It wasn’t but two years ago that GM released the latest L5P Duramax platform for the 2017 model year. This engine wasn’t just getting the usual every-other-year updates with a little different EGR system and an ECM flash for more power/torque from the factory. The L5P was basically all new from the crank up. GM switched over from the Boschbased injection systems they’d been running since the Duramax was introduced back in 2001 to a Denso fuel system capable of higher injection pressures for more power and cleaner emissions. The oil-controlled Garrett variable-geometry turbo is gone, an all-new electronically controlled BorgWarner VTG in its place. The complete emissions system has been reworked with larger coolers, improved fl ow, and even a large catalytic converter clamped directly to the turbo outlet. GM engineers meant business when it came time to redevelop the Duramax powerplant for 2017, and with better emissions control, improved fuel efficiency, and enough horsepower and torque to virtually move a house, they weren’t going to cut any corners.

This became especially true when it came to the Engine Control Module (ECM), which turns out to be one of the most advanced in any OEM diesel vehicle to date. GM went to great lengths to develop computer hardware that would be untouchable to an outsider. Without a direct GM connection, gaining access to the ECM to make flash updates or changes was basically impossible. We’ve been told this was for safety reasons, since self-driving cars are now a thing, and we suspect GM doesn’t want to be held responsible if some random computer hacker breaks into your vehicle’s ECM via cloud or Wi-Fi and tells it to drive off a cliff. Up until just a few months ago we all thought that L5P computer was going to be uncrackable, that “performance tuning” or “chipping” your truck would soon be a thing of the past. That is, until we started hearing rumors this past August that a tuned L5P was soon to surface. The day came in mid-September, when HP Tuners released a little teaser video clip that quickly broke the diesel Internet for a day with more than 70,000 views in a matter of hours.

HP Tuners had quietly spent months on the L5P ECM, reverse engineering and making internal hard part and circuit board changes within the ECM to allow full flash access via their already popular VCM Suite 4 tuning software. Due to the extensive internal changes required within the ECM, at this time HP Tuners is requiring your vehicle’s ECM, or a spare ECM, be sent directly to them for modification. Once the modified ECM has been sent back, your preferred and trusted tuning company can tailor custom tuning to fit your needs, whether it be a mild jump in power for daily driving or for an all-out competition platform. There are a handful of performance tuning companies working tirelessly in tune development, with 150+ horsepower and 300+ lb-ft of torque already being achieved. is one company that has been working closely with HP Tuners in developing and expanding the required tuning tables to data-log and adjust engine calibrations as needed to fine-tune the L5P platform. The talented engineers at HP Tuners have really created something special here, but there are some things to consider before you jump on the “tuned L5P” wagon.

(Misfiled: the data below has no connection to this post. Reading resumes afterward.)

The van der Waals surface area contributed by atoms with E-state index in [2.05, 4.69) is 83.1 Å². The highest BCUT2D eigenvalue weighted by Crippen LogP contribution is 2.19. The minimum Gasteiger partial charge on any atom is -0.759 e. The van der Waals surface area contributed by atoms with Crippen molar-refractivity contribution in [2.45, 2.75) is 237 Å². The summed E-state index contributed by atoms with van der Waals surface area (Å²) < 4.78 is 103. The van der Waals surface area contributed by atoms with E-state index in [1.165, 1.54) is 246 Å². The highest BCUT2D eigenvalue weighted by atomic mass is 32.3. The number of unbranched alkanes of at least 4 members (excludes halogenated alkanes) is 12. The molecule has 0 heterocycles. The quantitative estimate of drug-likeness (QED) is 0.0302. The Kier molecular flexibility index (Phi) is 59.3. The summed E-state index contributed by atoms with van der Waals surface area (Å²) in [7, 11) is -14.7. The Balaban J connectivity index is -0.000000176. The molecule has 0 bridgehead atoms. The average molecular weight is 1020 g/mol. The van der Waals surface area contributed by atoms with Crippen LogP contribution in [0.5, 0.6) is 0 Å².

First, these ECMs work on a straight exchange process, meaning you send in your ECM and VIN number and HP Tuners returns a modified, ready-to-flash unit. While that sounds easy enough, tuning the truck still presents some hurdles, as you’ll need help from someone with ties to GM flashing software to “marry” it back to your vehicle to retain full functionality for the rest of the truck’s electronics and security system. Once modified, the HP Tuners ECM can no longer be tuned via the OBD-II port with anything other than HP Tuners hardware. This means no other tuning or calibration tools may be used, including a dealer re-flash. GM can no longer access the truck’s computer electronically. So unless you have a really great connection at your GM dealer, you can most likely kiss that factory warranty good-bye.

Now that we’ve scared you out of even thinking about tuning your L5P, let’s explore some of the high points to all of this. Nick Priegnitz, owner and lead calibration specialist at, tells us he’s extremely impressed with the L5P’s capabilities in stock form. Even with very little seat time tuning, dyno testing, or towing, the new custom tuning they’re working on shows promising results. There should be no reason an otherwise-stock truck won’t be reliable and safe around the 535 rear-wheel-horsepower range. They’ve pushed the truck to 570 hp, but the data and results they’re seeing with stock emissions equipment and turbocharging makes Priegnitz nervous of what that could cause without more time behind the wheel dialing in the tuning. For him, it’s one thing to make as much power as possible in a new platform, and a whole other thing to make as much power as you can safely and without damaging the engine. At this point it’s just a time thing; as they put more miles on tuned L5Ps and continue to familiarize themselves with the platform, you can be sure the potential of the custom tuning software will continue to improve.

If you’re currently driving an L5P and have been impatiently waiting for some real performance tuning to come to market, you’re probably already aware of some of this. For those of you who don’t spend every waking moment on social media, we hope this helps give you some insight. For further information, we suggest you contact HP Tuners or Duramaxtuner directly. These are exciting times for the GM performance camp, and we can’t wait to start seeing competition L5P-based builds to start popping up all over the country.

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